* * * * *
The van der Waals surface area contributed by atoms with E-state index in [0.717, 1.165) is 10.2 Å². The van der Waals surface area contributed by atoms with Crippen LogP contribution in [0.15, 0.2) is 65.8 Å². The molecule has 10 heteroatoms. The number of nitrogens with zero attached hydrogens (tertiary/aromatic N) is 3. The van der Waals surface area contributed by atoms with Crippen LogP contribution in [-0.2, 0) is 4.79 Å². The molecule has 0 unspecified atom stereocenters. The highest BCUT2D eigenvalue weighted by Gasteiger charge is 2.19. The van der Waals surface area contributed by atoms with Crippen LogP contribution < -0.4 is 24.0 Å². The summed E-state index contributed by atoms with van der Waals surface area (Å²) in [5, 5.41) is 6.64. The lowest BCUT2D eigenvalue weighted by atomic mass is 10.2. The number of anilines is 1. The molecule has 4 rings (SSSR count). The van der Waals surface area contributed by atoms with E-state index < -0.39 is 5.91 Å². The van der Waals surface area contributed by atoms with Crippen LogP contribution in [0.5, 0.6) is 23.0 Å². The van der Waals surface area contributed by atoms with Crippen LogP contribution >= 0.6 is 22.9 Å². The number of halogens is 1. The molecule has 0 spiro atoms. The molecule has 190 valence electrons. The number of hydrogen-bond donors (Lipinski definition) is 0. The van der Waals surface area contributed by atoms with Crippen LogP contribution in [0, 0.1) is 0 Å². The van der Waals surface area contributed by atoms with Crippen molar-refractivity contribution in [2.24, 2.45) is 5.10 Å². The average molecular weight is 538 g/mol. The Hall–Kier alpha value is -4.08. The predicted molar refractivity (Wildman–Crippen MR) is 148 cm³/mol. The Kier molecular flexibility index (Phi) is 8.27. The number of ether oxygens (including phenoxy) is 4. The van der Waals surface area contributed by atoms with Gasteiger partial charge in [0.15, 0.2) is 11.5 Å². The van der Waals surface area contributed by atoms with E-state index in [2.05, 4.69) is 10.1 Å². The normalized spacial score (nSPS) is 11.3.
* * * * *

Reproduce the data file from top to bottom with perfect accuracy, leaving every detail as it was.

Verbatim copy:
The van der Waals surface area contributed by atoms with E-state index in [0.717, 1.165) is 10.2 Å². The van der Waals surface area contributed by atoms with Crippen LogP contribution in [0.15, 0.2) is 65.8 Å². The molecule has 10 heteroatoms. The number of nitrogens with zero attached hydrogens (tertiary/aromatic N) is 3. The van der Waals surface area contributed by atoms with Crippen LogP contribution in [-0.2, 0) is 4.79 Å². The molecule has 0 unspecified atom stereocenters. The highest BCUT2D eigenvalue weighted by Gasteiger charge is 2.19. The van der Waals surface area contributed by atoms with Crippen LogP contribution < -0.4 is 24.0 Å². The summed E-state index contributed by atoms with van der Waals surface area (Å²) in [5, 5.41) is 6.64. The lowest BCUT2D eigenvalue weighted by atomic mass is 10.2. The number of anilines is 1. The molecule has 4 rings (SSSR count). The van der Waals surface area contributed by atoms with E-state index < -0.39 is 5.91 Å². The van der Waals surface area contributed by atoms with Crippen LogP contribution in [0.5, 0.6) is 23.0 Å². The van der Waals surface area contributed by atoms with Crippen LogP contribution >= 0.6 is 22.9 Å². The number of halogens is 1. The molecule has 0 spiro atoms. The molecule has 190 valence electrons. The number of hydrogen-bond donors (Lipinski definition) is 0. The van der Waals surface area contributed by atoms with Crippen LogP contribution in [0, 0.1) is 0 Å². The van der Waals surface area contributed by atoms with Crippen molar-refractivity contribution in [2.24, 2.45) is 5.10 Å². The average molecular weight is 538 g/mol. The Hall–Kier alpha value is -4.08. The predicted molar refractivity (Wildman–Crippen MR) is 148 cm³/mol. The Kier molecular flexibility index (Phi) is 8.27. The number of ether oxygens (including phenoxy) is 4. The van der Waals surface area contributed by atoms with Gasteiger partial charge in [0.15, 0.2) is 11.5 Å². The van der Waals surface area contributed by atoms with E-state index in [2.05, 4.69) is 10.1 Å². The normalized spacial score (nSPS) is 11.3.